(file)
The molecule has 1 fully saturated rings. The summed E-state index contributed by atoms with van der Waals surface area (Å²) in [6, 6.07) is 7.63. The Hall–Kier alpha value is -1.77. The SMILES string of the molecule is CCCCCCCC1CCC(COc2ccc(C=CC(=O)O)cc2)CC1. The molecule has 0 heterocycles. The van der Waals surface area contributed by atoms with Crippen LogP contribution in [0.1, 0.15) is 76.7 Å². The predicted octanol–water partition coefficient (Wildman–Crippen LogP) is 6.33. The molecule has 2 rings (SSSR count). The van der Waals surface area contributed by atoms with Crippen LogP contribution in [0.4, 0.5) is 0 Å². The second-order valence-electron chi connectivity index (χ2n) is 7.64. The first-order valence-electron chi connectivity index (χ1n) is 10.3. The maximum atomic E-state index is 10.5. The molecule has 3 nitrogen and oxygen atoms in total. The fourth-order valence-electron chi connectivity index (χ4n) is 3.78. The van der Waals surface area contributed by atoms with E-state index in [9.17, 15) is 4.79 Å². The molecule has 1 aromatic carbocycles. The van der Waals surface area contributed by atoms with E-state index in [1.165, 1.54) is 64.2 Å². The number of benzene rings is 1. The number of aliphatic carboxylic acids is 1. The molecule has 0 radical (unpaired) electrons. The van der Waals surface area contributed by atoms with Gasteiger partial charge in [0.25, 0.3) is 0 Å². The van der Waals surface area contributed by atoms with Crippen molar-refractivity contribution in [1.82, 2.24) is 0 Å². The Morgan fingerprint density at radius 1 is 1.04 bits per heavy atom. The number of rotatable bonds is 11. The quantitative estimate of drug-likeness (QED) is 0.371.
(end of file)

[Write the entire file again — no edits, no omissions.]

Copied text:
The molecule has 1 fully saturated rings. The summed E-state index contributed by atoms with van der Waals surface area (Å²) in [6, 6.07) is 7.63. The Hall–Kier alpha value is -1.77. The SMILES string of the molecule is CCCCCCCC1CCC(COc2ccc(C=CC(=O)O)cc2)CC1. The molecule has 0 heterocycles. The van der Waals surface area contributed by atoms with Crippen LogP contribution in [0.1, 0.15) is 76.7 Å². The predicted octanol–water partition coefficient (Wildman–Crippen LogP) is 6.33. The molecule has 2 rings (SSSR count). The van der Waals surface area contributed by atoms with Crippen LogP contribution in [0.4, 0.5) is 0 Å². The second-order valence-electron chi connectivity index (χ2n) is 7.64. The first-order valence-electron chi connectivity index (χ1n) is 10.3. The maximum atomic E-state index is 10.5. The molecule has 3 nitrogen and oxygen atoms in total. The fourth-order valence-electron chi connectivity index (χ4n) is 3.78. The van der Waals surface area contributed by atoms with E-state index in [9.17, 15) is 4.79 Å². The molecule has 1 aromatic carbocycles. The van der Waals surface area contributed by atoms with E-state index in [1.165, 1.54) is 64.2 Å². The number of benzene rings is 1. The number of aliphatic carboxylic acids is 1. The molecule has 0 radical (unpaired) electrons. The van der Waals surface area contributed by atoms with Gasteiger partial charge in [0.25, 0.3) is 0 Å². The van der Waals surface area contributed by atoms with Crippen molar-refractivity contribution in [1.82, 2.24) is 0 Å². The Morgan fingerprint density at radius 1 is 1.04 bits per heavy atom. The number of rotatable bonds is 11. The quantitative estimate of drug-likeness (QED) is 0.371.